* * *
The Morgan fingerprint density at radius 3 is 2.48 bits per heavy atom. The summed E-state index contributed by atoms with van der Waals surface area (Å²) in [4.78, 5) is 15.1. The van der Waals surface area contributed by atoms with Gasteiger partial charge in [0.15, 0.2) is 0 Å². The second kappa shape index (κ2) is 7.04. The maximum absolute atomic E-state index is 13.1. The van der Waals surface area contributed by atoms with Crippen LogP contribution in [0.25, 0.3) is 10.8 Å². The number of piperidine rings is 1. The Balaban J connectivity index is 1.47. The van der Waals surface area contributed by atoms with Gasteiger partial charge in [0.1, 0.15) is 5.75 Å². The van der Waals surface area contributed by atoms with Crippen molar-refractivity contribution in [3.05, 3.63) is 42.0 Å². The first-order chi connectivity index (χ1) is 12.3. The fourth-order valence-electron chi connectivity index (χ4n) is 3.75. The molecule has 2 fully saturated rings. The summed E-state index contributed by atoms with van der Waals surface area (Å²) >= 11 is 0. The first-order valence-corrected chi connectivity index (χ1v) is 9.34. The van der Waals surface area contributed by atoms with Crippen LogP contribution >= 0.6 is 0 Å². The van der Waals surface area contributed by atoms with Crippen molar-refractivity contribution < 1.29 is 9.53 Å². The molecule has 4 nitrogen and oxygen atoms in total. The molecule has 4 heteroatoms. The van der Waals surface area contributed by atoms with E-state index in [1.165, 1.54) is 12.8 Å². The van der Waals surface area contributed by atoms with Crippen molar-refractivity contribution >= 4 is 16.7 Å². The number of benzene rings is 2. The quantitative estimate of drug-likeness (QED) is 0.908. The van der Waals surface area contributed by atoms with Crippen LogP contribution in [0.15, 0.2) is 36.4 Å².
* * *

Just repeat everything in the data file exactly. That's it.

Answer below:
The Morgan fingerprint density at radius 3 is 2.48 bits per heavy atom. The summed E-state index contributed by atoms with van der Waals surface area (Å²) in [4.78, 5) is 15.1. The van der Waals surface area contributed by atoms with Gasteiger partial charge in [0.15, 0.2) is 0 Å². The second kappa shape index (κ2) is 7.04. The maximum absolute atomic E-state index is 13.1. The van der Waals surface area contributed by atoms with Crippen LogP contribution in [0.25, 0.3) is 10.8 Å². The number of piperidine rings is 1. The Balaban J connectivity index is 1.47. The van der Waals surface area contributed by atoms with Gasteiger partial charge in [0.1, 0.15) is 5.75 Å². The van der Waals surface area contributed by atoms with Crippen molar-refractivity contribution in [3.05, 3.63) is 42.0 Å². The first-order chi connectivity index (χ1) is 12.3. The fourth-order valence-electron chi connectivity index (χ4n) is 3.75. The molecule has 2 fully saturated rings. The summed E-state index contributed by atoms with van der Waals surface area (Å²) >= 11 is 0. The first-order valence-corrected chi connectivity index (χ1v) is 9.34. The van der Waals surface area contributed by atoms with Crippen LogP contribution >= 0.6 is 0 Å². The van der Waals surface area contributed by atoms with Crippen molar-refractivity contribution < 1.29 is 9.53 Å². The molecule has 4 nitrogen and oxygen atoms in total. The molecule has 4 heteroatoms. The van der Waals surface area contributed by atoms with E-state index in [1.165, 1.54) is 12.8 Å². The van der Waals surface area contributed by atoms with Crippen molar-refractivity contribution >= 4 is 16.7 Å². The number of benzene rings is 2. The quantitative estimate of drug-likeness (QED) is 0.908. The van der Waals surface area contributed by atoms with Crippen LogP contribution in [0.15, 0.2) is 36.4 Å².